A Critical Declaration
No one has ever seen God; the only God, who is at the Father’s side, he has made him known.
I walked into our house, arms full. Instead of switching on lights, I dropped my load and went directly to the pantry. I was on a mission to find forgotten Cheez-Its needed at school for a party. I looked on shelves. Nothing. I looked in the cracker basket. Nothing. I was a bit confused, but thought perhaps my child had remembered them after all. A little later, I decided to look again. By then, I had the light on. Without much trouble, I located the box. It was buried in the chip basket. Finding them left me relieved--I wasn’t losing my mind after all--but also smiling. It’s amazing what light can do.
And that’s what this Advent series has been about--John the Writer shedding light on the Eternal Word, the Life and Light, the UnNeutral Heart, the Unknown and Unreceived, the Received and Believed and the Fullness in the first 17 verses of the gospel of John. Today we will learn about a Critical Declaration as we study the last verse of this series on John 1:1-18.
In verse 1, John introduced us to the Word who was in the beginning, the Word who was with God, and the Word who was God. Now in verse 18, as he concludes the prologue, John once again alludes to distinct yet unified personalities of Jesus and of God. Not only that, but John writes of an unseen God revealed by the Begotten Son--the only God.
“Some ancient manuscripts say ‘the only son’ here, but the earliest manuscripts say the only God (using the same word for ‘only’ as 1:14, meaning ‘unique, one-of-a-kind),” states the ESV study notes. “John refers to two different persons here as “God,” as he did in v. 1. John concludes the prologue by emphasizing what he taught in v. 1: Jesus as the Word is God, and he has revealed and explained God to humanity.”
And we are left to marvel at this wonder.
Verse 18 starts off with a direct statement about people: No one has ever seen God.
“As to His essence, God is invisible (1 Tim. 1:17; Heb. 11:27)” writes Warren Wiersbe in his commentary on John. “Man can see God revealed in nature (PS. 19:1-6; Rom. 1:20) and in His mighty works in history; but he cannot see God Himself.”
While there were some in the Old Testament who saw partial revelations of God, no one has seen Him in a full, complete way.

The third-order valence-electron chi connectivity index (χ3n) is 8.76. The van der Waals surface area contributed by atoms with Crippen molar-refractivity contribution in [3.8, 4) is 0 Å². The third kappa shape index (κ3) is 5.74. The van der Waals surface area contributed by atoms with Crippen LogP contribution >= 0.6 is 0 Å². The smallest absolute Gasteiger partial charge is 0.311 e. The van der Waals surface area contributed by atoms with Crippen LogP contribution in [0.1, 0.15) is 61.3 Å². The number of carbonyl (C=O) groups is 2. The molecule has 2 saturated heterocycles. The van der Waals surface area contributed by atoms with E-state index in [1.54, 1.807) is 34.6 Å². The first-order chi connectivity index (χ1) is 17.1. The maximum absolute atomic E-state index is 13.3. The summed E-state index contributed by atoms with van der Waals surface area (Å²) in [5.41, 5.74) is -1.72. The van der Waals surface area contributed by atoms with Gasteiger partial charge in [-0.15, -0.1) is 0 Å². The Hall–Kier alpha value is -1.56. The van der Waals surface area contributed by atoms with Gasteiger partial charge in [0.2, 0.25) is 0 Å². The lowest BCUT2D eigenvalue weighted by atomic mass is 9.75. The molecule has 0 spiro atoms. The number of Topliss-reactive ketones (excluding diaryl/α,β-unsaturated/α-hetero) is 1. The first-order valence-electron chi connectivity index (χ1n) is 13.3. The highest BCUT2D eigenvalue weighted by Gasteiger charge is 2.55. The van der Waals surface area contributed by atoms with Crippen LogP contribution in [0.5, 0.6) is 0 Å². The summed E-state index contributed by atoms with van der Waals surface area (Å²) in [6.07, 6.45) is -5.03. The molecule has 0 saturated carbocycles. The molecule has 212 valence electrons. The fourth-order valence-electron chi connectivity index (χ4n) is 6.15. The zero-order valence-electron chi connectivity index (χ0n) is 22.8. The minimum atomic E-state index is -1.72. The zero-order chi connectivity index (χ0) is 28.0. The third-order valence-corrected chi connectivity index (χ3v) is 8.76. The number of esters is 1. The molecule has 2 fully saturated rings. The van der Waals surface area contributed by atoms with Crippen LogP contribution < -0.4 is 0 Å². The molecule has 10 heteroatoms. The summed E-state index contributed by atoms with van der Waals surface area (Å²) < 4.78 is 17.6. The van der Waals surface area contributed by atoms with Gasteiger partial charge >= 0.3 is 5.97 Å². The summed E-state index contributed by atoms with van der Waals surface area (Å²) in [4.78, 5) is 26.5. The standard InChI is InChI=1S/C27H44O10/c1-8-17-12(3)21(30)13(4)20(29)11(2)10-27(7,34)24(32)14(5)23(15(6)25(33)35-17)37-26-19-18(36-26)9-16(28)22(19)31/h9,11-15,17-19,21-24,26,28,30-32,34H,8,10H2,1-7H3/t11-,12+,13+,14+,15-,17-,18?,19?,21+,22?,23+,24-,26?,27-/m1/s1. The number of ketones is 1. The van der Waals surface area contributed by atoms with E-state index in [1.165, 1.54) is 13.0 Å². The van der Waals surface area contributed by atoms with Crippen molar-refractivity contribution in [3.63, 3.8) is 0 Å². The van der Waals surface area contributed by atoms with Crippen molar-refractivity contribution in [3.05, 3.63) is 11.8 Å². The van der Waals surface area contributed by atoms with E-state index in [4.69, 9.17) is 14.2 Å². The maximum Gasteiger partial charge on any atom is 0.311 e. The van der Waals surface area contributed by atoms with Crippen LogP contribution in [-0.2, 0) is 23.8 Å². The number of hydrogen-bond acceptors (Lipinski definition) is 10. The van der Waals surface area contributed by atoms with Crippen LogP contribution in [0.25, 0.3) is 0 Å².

David Guzik, in his study guide on John 1, offers a quote by Alford: “The sight of God here meant, is not only bodily sight (though that is true, see Exodus 33:20; 1 Timothy 6:16), but intuitive and infallible knowledge, which enables him who has it to declare the nature and will of God.”
Man cannot see God in his fullness. And yet, John surprises us with his next statement.
Begotten Son declares Him
No one has seen God at any time. The only begotten Son, who is in the bosom of the Father, He has declared Him. (v. 18, NKJV)
The only God--the only begotten Son--who is intimately connected to the Father--reveals God to us!
The phrase “only begotten” means “unique, the only one of its kind.” “In the bosom of the Father” means "a kindred oneness of essence." (Guzik)
Jesus (the Word) perfectly declares God (the Unseen).
"The word translated 'declared' gives us our English word exegesis, which means 'to explain, to unfold, to lead the way,'" says Wiersbe.“Jesus Christ explains God to us and interprets Him for us.We simply cannot understand God apart from knowing His son, Jesus Christ.”
Not only is there kindred oneness of essence between God the Father and the Only Begotten Son, there is an imperative connection between the two. He has made him known “means literally ‘interpreted’ or ‘narrated,” explains the New Bible Commentary. “Jesus Christ is the perfect exegete of God.”
Dictionary.com defines exegete/exegesis this way: "critical explanation or interpretation of a text, especially of scripture.” I think that’s an enlightening way to think of Jesus. Jesus is the CRITICAL explanation/interpretation of God. Without Jesus, there isn’t understanding, explanation or interpretation of God. No one can see God without Jesus. Jesus wasn’t an afterthought. God wanted to reveal Himself and saw fit to do so through Christ. What a gift!
May we marvel at the ability to know an unseen God through Jesus Christ!
It’s hard to believe that we’ve arrived at the final post in this series on John 1:1-18. Not only has working on this series allowed me to study and learn from scripture, it has challenged me along the way. I hope it has you, too. As a thank you to the readers of this series, I’m giving away one hand-painted, 4x6 watercolor print that’s in keeping with this Advent series.
To enter, leave a comment on this blog post about something God has taught you or an insight you’ve learned from this study of John 1:1-18, and mention that you want to enter the giveaway.
Leave a comment on this Facebook post telling me about something God has taught you or an insight you’ve learned from this study, and mention that you want to enter the giveaway.
Giveaway closes at 11:59 p.m. Dec. 23. I will announce the winner on Christmas Eve, Dec. 24.
More in this series:
the WORD Eternal
the LIFE & LIGHT
the Un-Neutral Heart
Unknown & Unreceived
Receive & Believe
From His Fullness
- English Standard Version (ESV) Study Bible
- Guzik, David. Study Guide for John 1. (Blue Letter Bible)
- The New Bible Commentary: Revised. Edited by Guthrie, Motyer, Stibbs, Wiseman.
- Wiersbe, Warren. Commentary on John.